It’s reasonable for the Buccaneers to think they’re on the cusp of something.
In fact, if the new overtime rules were in place last season, they’d have been a playoff team (since their loss to the Raiders was a tie at the 10-minute mark, and that would have given them the edge over the Lions for the last wild card spot).
They behaved like a team making a push for the top of the division this offseason, giving quarterback Jameis Winston the kind of weapons any quarterback would love.
Now the pressure is on the former No. 1 overall pick to continue piling up big passing yards while cutting into the turnovers (18 interceptions), though that may not be in his nature.
If he can play more efficiently, and if they continue to progress in a few other areas, there’s reason to think they could push the Falcons for the top of the NFC South.
Biggest positive change: It’s not like their offense was bad last year.
But when you add wide receiver DeSean Jackson and tight end O.J. Howard to wide receiver Mike Evans and tight end Cameron Brate (who had eight touchdown receptions last year), it gives Winston a lot of options. Both Jackson and Howard have the kind of deep-ball ability that Winston’s strengths play to.
How he uses them will largely determine the fate of the season.
Biggest negative change: Running back Doug Martin still has three games of suspension to serve, but the Buccaneers seem confident he can return to his previous form. That would help, because last year’s form (2.9 yards per carry) was pretty bad. And they didn’t exactly bring in reinforcements, putting their faith in Charles Sims and Jacquizz Rodgers for the start of the season, along with fifth-rounder Jeremy McNichols.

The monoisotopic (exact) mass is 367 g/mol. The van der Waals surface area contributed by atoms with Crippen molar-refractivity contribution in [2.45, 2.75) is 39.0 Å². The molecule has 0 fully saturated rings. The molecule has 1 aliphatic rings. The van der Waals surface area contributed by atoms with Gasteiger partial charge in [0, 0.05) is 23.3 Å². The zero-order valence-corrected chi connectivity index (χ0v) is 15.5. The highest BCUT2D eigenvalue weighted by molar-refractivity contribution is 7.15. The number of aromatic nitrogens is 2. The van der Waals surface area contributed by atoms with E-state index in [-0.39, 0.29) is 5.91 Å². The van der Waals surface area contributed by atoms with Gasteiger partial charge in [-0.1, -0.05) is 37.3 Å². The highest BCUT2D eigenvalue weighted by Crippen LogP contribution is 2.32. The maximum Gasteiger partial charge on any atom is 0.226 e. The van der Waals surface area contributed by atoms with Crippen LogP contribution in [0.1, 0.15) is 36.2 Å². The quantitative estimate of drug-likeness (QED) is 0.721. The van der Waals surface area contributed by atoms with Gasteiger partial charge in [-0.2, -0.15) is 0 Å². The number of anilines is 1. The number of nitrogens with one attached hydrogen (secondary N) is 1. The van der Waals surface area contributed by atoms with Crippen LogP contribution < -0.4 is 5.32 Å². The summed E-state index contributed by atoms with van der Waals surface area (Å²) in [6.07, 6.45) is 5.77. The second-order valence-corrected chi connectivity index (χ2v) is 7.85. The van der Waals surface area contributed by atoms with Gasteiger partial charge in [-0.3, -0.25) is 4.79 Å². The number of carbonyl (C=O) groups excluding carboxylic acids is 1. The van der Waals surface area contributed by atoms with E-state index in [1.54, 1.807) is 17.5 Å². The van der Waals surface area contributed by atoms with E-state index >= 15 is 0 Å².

Other than that, the only real loss of note was backup quarterback Mike Glennon, and they knew that one was coming, and covered themselves by bringing in veteran mentor Ryan Fitzpatrick to cover for Ryan Griffin.
Coaching thermometer: As long as Winston keeps the offense moving, it should be cool. Dirk Koetter’s fist qualification for the job was his comfort level with Winston. But he’s growing into the head coaching role, and kept a young team steady after a 1-3 start. Koetter seems to get it, and in a difficult division which continues to stockpile talent, his ability to orchestrate an offense should keep them competitive.
We’d like to crack a beer with . . . Second-year kicker Roberto Aguayo, primarily because the poor devil could probably use one.
They brought veteran Nick Folk in to compete with him, and Folk’s good enough to win the job on his own merits.
It’s not Aguayo’s fault that General Manager Jason Licht traded up to take him in the second round, creating the expectation that he should never miss. And when he did miss (fairly often, as he was 22-of-31) and his own fans were booing him during practices, it created a kind of self-perpetuating problem for a guy at a confidence position.
How they can prove us wrong: It’s possible that they are neither underrated nor overrated. They could be better defensively, but they have some playmakers there, and they do not appear to be outclassed in that regard by the Falcons and Panthers. If Winston becomes more efficient, they’d be truly dangerous, though there’s reason to wonder if his risk-taking style precludes him ever being careful.